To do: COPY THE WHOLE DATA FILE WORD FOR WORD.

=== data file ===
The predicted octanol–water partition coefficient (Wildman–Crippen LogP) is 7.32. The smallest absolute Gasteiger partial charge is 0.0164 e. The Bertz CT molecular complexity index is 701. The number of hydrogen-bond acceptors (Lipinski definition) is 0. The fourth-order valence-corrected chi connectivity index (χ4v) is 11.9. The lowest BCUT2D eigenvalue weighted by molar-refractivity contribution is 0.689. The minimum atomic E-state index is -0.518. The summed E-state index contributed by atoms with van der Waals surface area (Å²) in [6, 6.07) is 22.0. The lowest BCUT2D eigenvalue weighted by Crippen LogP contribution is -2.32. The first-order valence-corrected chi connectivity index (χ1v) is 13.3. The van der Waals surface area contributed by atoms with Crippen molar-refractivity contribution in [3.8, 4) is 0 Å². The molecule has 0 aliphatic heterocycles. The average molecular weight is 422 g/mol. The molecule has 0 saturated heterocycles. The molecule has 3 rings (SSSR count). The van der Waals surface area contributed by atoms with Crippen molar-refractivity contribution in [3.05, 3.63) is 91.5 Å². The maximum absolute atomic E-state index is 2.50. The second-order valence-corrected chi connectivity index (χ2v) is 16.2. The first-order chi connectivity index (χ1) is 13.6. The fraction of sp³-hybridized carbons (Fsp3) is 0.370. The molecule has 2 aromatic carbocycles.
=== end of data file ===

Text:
The predicted octanol–water partition coefficient (Wildman–Crippen LogP) is 7.32. The smallest absolute Gasteiger partial charge is 0.0164 e. The Bertz CT molecular complexity index is 701. The number of hydrogen-bond acceptors (Lipinski definition) is 0. The fourth-order valence-corrected chi connectivity index (χ4v) is 11.9. The lowest BCUT2D eigenvalue weighted by molar-refractivity contribution is 0.689. The minimum atomic E-state index is -0.518. The summed E-state index contributed by atoms with van der Waals surface area (Å²) in [6, 6.07) is 22.0. The lowest BCUT2D eigenvalue weighted by Crippen LogP contribution is -2.32. The first-order valence-corrected chi connectivity index (χ1v) is 13.3. The van der Waals surface area contributed by atoms with Crippen molar-refractivity contribution in [3.8, 4) is 0 Å². The molecule has 0 aliphatic heterocycles. The average molecular weight is 422 g/mol. The molecule has 0 saturated heterocycles. The molecule has 3 rings (SSSR count). The van der Waals surface area contributed by atoms with Crippen molar-refractivity contribution in [3.05, 3.63) is 91.5 Å². The maximum absolute atomic E-state index is 2.50. The second-order valence-corrected chi connectivity index (χ2v) is 16.2. The first-order chi connectivity index (χ1) is 13.6. The fraction of sp³-hybridized carbons (Fsp3) is 0.370. The molecule has 2 aromatic carbocycles.